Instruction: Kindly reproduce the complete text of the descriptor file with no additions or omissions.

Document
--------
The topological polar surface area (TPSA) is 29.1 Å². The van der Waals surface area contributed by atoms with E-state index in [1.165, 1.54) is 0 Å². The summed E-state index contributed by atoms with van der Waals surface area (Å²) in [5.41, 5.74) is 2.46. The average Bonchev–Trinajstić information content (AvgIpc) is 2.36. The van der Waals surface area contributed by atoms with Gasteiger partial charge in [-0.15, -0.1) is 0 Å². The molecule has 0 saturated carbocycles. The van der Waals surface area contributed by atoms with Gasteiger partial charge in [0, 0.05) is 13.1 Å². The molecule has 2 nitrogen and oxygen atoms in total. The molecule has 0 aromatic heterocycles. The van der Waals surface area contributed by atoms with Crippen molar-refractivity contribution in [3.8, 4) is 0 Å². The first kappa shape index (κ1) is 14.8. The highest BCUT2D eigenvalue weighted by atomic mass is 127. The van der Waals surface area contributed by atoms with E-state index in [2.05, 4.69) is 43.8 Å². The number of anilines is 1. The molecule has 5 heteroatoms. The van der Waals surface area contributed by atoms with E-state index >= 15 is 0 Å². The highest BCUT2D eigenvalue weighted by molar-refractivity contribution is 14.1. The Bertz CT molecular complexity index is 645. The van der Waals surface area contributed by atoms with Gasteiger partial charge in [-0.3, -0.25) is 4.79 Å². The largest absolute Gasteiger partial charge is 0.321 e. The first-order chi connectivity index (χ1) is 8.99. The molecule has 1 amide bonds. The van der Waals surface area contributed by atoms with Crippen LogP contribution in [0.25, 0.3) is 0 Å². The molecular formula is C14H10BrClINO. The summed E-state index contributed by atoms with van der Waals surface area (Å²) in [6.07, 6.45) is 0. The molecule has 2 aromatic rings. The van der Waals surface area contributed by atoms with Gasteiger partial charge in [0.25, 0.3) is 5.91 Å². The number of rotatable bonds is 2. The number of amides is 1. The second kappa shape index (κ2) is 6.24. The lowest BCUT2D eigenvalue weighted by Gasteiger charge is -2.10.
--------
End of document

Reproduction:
The topological polar surface area (TPSA) is 29.1 Å². The van der Waals surface area contributed by atoms with E-state index in [1.165, 1.54) is 0 Å². The summed E-state index contributed by atoms with van der Waals surface area (Å²) in [5.41, 5.74) is 2.46. The average Bonchev–Trinajstić information content (AvgIpc) is 2.36. The van der Waals surface area contributed by atoms with Gasteiger partial charge in [-0.15, -0.1) is 0 Å². The molecule has 0 saturated carbocycles. The van der Waals surface area contributed by atoms with Gasteiger partial charge in [0, 0.05) is 13.1 Å². The molecule has 2 nitrogen and oxygen atoms in total. The molecule has 0 aromatic heterocycles. The van der Waals surface area contributed by atoms with Crippen molar-refractivity contribution in [3.8, 4) is 0 Å². The first kappa shape index (κ1) is 14.8. The highest BCUT2D eigenvalue weighted by atomic mass is 127. The van der Waals surface area contributed by atoms with E-state index in [2.05, 4.69) is 43.8 Å². The number of anilines is 1. The molecule has 5 heteroatoms. The van der Waals surface area contributed by atoms with E-state index >= 15 is 0 Å². The highest BCUT2D eigenvalue weighted by molar-refractivity contribution is 14.1. The Bertz CT molecular complexity index is 645. The van der Waals surface area contributed by atoms with Gasteiger partial charge in [-0.3, -0.25) is 4.79 Å². The largest absolute Gasteiger partial charge is 0.321 e. The first-order chi connectivity index (χ1) is 8.99. The molecule has 1 amide bonds. The van der Waals surface area contributed by atoms with Crippen LogP contribution in [0.25, 0.3) is 0 Å². The molecular formula is C14H10BrClINO. The summed E-state index contributed by atoms with van der Waals surface area (Å²) in [6.07, 6.45) is 0. The molecule has 2 aromatic rings. The van der Waals surface area contributed by atoms with Gasteiger partial charge in [0.25, 0.3) is 5.91 Å². The number of rotatable bonds is 2. The number of amides is 1. The second kappa shape index (κ2) is 6.24. The lowest BCUT2D eigenvalue weighted by Gasteiger charge is -2.10.